Gallant Funeral Home: Family Serving Family

by | Apr 2024

IT’S A familiar but uncomfortable tradition and way of life. Countless times, we’ve walked the sidewalk as slowly as possible to the front doors of the funeral home, mentally rehearsing our condolences or recalling our favorite memories. It’s an uncomfortable dance with the past and the present designed to give closure and comfort to grieving friends and families. We know our way to its kitchen and restrooms, and we know before the doors open that the fragrance of lilies will be as likely as the patterned throws and decorative wind chimes sent in memory of the one whose time here has passed.

At one time or another, before the obituary appeared in the local paper, we sat with family around a table in the funeral home’s conference room. Overwhelmed by the decisions to be made and consumed with the loss of someone so dear and close to us, the kindness and compassion of people like Brooke Gallant Fanning, a third-generation funeral director at Gallant-Riverview Funeral Home, moved our hearts.

In 1952, Brooke’s grandparents, Charlie and Lee Gallant, began serving Lincoln County families at Gallant Funeral Home at 119 N. Main Ave. Their oldest son, Brad, followed in their footsteps and owns the business today, now located at 508 W. College St. The Gallant family cares for your family, a message Brooke sends loud and clear as she continues her grandmother’s legacy.

“My grandmother was quite the woman and trailblazer. She was very small in stature but very big in perseverance. She became a funeral director and ambulance driver at a time when there were very few women pursuing such a career. She was the first female licensed ambulance driver and funeral director in our community and served as an ambulance driver until 1972, when the hospital took over the ambulance service,” said Brooke.

Lee’s presence had a calming effect during difficult times.

“She brought compassion and a motherly approach to serving families at times of grief,” Brooke said. “Oftentimes people are unsure of what to do after someone dies, and she was very good to hold their hand or hug their neck and reassure them they were doing great and that they would make it through this difficult time.”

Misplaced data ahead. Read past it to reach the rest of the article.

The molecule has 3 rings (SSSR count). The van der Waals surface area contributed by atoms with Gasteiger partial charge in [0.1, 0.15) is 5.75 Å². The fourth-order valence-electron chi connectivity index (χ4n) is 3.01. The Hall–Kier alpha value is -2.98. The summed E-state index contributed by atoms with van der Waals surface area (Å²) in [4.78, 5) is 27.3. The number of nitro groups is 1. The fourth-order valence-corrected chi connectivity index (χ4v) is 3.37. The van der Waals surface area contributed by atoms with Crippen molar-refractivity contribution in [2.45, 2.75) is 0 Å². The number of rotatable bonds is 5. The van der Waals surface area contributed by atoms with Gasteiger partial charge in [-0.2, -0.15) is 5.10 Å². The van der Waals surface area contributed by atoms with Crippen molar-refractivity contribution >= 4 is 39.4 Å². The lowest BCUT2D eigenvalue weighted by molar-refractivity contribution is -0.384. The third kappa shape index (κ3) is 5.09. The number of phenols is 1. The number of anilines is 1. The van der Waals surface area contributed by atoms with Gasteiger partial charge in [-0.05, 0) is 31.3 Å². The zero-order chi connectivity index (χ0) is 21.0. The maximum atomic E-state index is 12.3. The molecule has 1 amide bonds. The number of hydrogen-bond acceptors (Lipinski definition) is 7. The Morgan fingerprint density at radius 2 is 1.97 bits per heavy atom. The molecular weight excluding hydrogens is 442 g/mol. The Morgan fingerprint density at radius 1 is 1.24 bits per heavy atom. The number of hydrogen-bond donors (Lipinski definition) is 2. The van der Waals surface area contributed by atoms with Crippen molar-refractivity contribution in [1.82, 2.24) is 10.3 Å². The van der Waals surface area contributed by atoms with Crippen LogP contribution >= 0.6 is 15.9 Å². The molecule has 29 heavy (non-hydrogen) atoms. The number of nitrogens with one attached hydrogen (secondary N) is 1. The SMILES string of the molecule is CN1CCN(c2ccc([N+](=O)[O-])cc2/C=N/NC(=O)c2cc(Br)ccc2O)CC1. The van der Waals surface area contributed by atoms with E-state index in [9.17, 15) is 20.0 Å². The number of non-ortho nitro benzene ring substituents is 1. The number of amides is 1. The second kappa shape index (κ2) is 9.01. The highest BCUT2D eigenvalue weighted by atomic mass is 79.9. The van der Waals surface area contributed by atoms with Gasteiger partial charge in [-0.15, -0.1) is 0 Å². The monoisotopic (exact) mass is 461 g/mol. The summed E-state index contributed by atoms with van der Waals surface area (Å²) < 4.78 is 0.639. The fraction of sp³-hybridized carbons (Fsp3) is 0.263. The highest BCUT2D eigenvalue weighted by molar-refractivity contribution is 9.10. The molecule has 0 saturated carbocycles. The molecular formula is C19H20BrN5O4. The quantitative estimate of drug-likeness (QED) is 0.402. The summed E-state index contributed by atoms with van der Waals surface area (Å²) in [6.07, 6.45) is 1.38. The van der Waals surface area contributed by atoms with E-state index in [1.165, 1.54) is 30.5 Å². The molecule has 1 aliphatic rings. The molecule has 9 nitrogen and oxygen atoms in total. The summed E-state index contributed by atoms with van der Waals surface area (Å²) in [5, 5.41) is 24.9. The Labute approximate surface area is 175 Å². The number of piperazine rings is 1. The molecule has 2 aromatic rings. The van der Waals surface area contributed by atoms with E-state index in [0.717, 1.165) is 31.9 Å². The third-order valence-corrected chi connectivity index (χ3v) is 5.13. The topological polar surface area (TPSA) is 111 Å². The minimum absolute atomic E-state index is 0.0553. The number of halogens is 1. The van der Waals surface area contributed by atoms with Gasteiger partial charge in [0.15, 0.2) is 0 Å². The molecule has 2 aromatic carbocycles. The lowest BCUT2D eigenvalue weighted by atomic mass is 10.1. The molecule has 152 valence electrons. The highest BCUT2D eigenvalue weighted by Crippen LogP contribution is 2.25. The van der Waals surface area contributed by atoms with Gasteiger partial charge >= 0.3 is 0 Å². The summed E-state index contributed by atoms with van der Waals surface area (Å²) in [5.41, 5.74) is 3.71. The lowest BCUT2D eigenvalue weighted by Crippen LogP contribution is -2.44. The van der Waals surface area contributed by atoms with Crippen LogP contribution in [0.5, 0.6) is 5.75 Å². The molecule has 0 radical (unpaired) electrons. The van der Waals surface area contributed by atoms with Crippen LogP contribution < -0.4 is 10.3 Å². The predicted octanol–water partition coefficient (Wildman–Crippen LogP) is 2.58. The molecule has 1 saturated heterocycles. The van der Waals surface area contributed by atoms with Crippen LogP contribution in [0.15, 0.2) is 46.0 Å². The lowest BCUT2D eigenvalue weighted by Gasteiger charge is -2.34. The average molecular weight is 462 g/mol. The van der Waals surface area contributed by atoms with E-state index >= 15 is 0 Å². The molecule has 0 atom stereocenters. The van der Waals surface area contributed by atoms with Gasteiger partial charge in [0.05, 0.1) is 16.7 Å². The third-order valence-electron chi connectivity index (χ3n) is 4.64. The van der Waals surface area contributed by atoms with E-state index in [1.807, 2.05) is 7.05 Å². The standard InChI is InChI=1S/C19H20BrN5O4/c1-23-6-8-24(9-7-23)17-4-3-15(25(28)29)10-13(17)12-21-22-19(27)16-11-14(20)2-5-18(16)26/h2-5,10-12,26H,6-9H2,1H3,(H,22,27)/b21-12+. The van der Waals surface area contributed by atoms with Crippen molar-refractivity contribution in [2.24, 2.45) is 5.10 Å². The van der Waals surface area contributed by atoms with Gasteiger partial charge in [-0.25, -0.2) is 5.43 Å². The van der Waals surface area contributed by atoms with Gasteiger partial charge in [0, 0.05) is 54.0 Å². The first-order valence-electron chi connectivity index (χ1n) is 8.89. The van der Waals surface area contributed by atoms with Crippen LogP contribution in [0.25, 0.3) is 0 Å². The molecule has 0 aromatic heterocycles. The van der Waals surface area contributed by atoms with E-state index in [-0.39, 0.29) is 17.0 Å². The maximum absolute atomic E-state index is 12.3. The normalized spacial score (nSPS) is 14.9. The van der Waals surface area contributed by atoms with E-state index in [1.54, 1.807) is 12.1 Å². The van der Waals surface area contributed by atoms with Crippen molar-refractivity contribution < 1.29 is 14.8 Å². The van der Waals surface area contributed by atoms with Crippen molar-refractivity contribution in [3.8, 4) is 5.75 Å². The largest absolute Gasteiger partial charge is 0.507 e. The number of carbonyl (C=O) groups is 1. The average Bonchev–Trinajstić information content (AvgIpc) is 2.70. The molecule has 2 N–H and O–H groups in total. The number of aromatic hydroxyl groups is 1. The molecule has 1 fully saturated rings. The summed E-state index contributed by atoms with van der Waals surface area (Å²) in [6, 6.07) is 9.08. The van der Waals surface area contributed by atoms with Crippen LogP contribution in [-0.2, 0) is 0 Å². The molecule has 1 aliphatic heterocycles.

Growing up, Brooke and her family lived in an apartment at the Hazel Green branch of the funeral home, which has been sold. Her father grew up in the residence incorporated into the original North Main Avenue location. The needs of local residents ordered their day-to-day lives; death and grief were and are a normal presence.

“Growing up in the funeral business made me understand the importance of not only having funerals but also the importance of the job of a funeral director and how that service ministers to families who are grieving,” said Brooke.

The many tasks and work behind the scenes are tailored to each family served. Just as no one grieves the same, no two services are the same. Brooke and her family serve the same families year after year and generation after generation, honored to know they are trusted to take care of loved ones during such a time.

But the little girl who grew up playing “funeral home” with her sisters didn’t always expect to follow in the footsteps of her dad and grandparents. Lee and Brad took over operations of the family’s two funeral homes and its cemetery, Riverview Memorial Gardens, after Charlie’s death in 1991. The Hazel Green location was sold in 2003 when Lee’s health began to decline, but she continued to work in the business until her death in 2008. 

When Lee’s health began to decline, Brooke felt the call to carry on her grandmother’s legacy of serving families with compassion and concern. She holds a bachelor’s degree in business and marketing from Auburn University and obtained her funeral degree from John A. Gupton Mortuary College. Brooke is married to John Fanning and lives in Elora on his family’s Century Farm with their two-year-old daughter, Sloane. John, an educator, helps at the funeral home whenever time allows.

Brooke said, “My greatest challenge is balancing motherhood and home life, which is my very most important calling, with the demands of my job. Funeral service is a 24/7, 365 job, and it should be. I always take into account that while working weekends and holidays can become draining, my job is to serve a family who has lost a loved one. 

“And I’m very fortunate to be able to provide that service. I want my daughter to grow up and remember that her mom was able to help people in a way that many others can’t. Funeral directing isn’t a job most people are drawn to, but it’s just a way of life for me. I’ve never not known the funeral business and this way of life.”

The Gallant-Riverview Funeral Home stands as a testament to the Gallant family’s commitment to their community. It remains a place where compassion and care converge — a sanctuary for those seeking solace during life’s most challenging moments. It’s family serving family. Serving the community since 1952, the Gallant family remains devoted to a timeless mission of offering comfort and understanding when it’s needed most. GN

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